What Is a Scenario?

The Scenario Manager is part of the What-If Analysis tools suite in the Forecast command group. The tool is accessed from the Data tab and is in the Forecast command group (Figure 11.63).

Data tab selected. What-If Analysis button selected and opens to options: Scenario Manager, Goal Seek, and Data Table.
Figure 11.63 The Scenario Manager tool provides a way to look quantitatively at contingency planning. (Used with permission from Microsoft)

A scenario determines the values that Excel will use to change the input cells. You can save different scenarios with different values to view the impact on your target cell(s) at the same time. When you choose Scenario Manager, an input window will appear (Figure 11.64). From here, you will set the changing cells that define the scenario and the target cell for the results.

Scenario Manager pane displays Scenarios options: window reds: No Scenarios defined. Choose Add to add scenarios. Add button selected at right. Changing cells and Comment windows blank.
Figure 11.64 To use the Scenario Manager, first set the changing cells and target cell. (Used with permission from Microsoft)

Let’s begin with a simple example of obtaining a home mortgage. The initial mortgage is for $150,000 for 30 years with an interest rate of 5 percent. You want to find a better interest rate and see the impact that rate will have on your payment and the total amount you will pay. Using the PMT (payment) and FV (future value) functions from the Function Library, you can quickly determine the status of the loan (Figure 11.65). With these values at the current rate of 5 percent, you will pay just over $800 per month and at the end of the life of the loan, you will have paid nearly $260,000. The functions by default return a negative number for the results, as indicated by the parentheses and the red font color. You will need to adjust the equation to convert the number to a positive number. You can either put a “-” in front of the function or use the ABS function at the beginning of the formula to use the absolute value of the number. You can use the Scenario Manager to investigate different interest rates and different payment terms if you decide you want to pay the loan over 15 years or a time frame other than the standard 30-year mortgage term. You will use the same mortgage example to investigate different levels for the interest rate and repayment terms.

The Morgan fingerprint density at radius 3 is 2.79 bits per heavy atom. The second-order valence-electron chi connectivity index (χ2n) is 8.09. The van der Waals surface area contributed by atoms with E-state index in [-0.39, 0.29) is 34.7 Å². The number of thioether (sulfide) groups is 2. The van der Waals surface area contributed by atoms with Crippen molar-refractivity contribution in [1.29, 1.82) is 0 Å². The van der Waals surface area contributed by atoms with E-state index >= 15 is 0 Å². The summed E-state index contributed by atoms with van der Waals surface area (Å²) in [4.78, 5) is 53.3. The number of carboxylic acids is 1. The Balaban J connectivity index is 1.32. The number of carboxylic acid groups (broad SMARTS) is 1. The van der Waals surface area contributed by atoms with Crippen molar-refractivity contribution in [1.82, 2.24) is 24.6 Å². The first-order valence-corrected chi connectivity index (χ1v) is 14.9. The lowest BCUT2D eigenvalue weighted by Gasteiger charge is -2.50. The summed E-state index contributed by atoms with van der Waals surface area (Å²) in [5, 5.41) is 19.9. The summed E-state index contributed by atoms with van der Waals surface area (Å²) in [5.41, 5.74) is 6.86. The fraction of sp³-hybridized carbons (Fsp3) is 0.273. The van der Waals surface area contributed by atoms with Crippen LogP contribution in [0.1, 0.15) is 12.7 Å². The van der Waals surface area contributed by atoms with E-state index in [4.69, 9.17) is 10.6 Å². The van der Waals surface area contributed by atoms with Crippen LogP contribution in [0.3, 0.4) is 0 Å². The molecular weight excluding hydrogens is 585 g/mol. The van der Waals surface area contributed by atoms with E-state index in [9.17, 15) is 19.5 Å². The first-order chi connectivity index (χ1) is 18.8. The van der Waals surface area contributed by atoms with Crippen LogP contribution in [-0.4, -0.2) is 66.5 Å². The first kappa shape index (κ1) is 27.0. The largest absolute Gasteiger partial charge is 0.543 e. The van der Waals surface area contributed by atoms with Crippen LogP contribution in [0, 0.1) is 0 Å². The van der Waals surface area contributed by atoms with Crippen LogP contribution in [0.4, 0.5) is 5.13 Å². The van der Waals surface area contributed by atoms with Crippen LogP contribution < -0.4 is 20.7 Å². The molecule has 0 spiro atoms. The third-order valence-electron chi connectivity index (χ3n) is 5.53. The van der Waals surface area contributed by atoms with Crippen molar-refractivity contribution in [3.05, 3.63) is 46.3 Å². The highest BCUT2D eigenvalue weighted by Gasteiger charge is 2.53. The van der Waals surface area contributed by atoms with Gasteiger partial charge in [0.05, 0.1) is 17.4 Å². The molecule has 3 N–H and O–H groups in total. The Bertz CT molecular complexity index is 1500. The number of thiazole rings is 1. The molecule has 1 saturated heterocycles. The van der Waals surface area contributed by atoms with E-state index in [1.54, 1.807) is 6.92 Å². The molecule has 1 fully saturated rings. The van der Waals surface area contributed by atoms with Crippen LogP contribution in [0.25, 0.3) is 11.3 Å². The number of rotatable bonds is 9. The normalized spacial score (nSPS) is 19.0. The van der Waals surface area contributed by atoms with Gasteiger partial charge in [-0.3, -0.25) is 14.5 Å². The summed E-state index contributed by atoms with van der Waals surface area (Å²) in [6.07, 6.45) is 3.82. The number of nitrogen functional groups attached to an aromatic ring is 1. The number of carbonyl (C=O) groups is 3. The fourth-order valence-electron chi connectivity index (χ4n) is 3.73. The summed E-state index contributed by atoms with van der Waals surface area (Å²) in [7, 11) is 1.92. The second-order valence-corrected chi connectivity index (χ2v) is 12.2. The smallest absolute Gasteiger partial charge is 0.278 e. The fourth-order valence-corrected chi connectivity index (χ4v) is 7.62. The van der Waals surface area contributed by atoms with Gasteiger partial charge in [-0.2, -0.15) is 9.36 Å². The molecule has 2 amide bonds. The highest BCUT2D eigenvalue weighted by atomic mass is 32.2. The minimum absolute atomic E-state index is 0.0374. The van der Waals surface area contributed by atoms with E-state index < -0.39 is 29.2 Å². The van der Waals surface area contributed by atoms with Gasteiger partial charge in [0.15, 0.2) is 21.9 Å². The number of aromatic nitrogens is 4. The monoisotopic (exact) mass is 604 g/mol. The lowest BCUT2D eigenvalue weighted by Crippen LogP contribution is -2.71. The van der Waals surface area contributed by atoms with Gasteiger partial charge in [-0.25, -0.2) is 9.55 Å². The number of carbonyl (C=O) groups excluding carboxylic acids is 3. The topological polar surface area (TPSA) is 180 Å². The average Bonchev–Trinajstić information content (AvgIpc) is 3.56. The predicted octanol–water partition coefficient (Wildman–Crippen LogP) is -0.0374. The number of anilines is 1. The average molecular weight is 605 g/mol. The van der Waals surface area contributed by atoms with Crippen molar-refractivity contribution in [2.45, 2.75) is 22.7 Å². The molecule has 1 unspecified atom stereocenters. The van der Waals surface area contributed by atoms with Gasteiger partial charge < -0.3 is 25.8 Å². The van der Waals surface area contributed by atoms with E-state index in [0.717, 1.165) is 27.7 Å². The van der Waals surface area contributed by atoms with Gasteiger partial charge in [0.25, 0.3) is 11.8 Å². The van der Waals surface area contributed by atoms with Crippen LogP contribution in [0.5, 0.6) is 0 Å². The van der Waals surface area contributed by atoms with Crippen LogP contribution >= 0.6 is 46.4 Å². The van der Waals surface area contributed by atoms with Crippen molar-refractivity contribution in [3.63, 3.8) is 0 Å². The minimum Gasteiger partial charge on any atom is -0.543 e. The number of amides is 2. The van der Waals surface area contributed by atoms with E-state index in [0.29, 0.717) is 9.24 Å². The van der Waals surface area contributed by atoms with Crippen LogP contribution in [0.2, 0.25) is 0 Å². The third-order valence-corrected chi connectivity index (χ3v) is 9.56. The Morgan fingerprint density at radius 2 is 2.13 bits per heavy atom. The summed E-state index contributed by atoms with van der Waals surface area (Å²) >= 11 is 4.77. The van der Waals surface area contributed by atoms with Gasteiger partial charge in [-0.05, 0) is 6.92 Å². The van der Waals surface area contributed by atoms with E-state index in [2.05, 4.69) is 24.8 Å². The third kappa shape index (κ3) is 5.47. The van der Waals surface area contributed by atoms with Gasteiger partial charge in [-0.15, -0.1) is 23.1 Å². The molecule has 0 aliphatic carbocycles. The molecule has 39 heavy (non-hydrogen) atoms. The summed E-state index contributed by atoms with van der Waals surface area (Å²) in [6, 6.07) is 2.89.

In the spreadsheet, cell E3 is selected and =FV(A3,12,D3,C3) is in the formula bar. ($256,561.46) is inside cell E3 in red font.
Figure 11.65 The functions by default return a negative number for the results as indicated by the parentheses and the red font color. (Used with permission from Microsoft)

Adding and Deleting a Scenario

Using the mortgage example, you can create a scenario to look at the impact of lowering the interest rate on both the payment and the total amount paid for the loan. First, to add a scenario, go to the Data tab, choose What-If Analysis, and select Scenario Manager. Click Add and the Add Scenario dialog box will appear (Figure 11.66). Here, you will define the changing cells and name the scenario. You can name this scenario “rate changes.”

Add Scenario pane displays options: Scenario Name: (rate changes), Changing cells: (E3), Ctrl+click cells to select non-adjacent changing cells. reds beneath, Comment: (Created by AM on 3/25/2021), Protection (Prevent changes (selected), Hide).
Figure 11.66 To add a scenario, click Add in the Scenario Manager window and define your scenario in the dialog box. (Used with permission from Microsoft)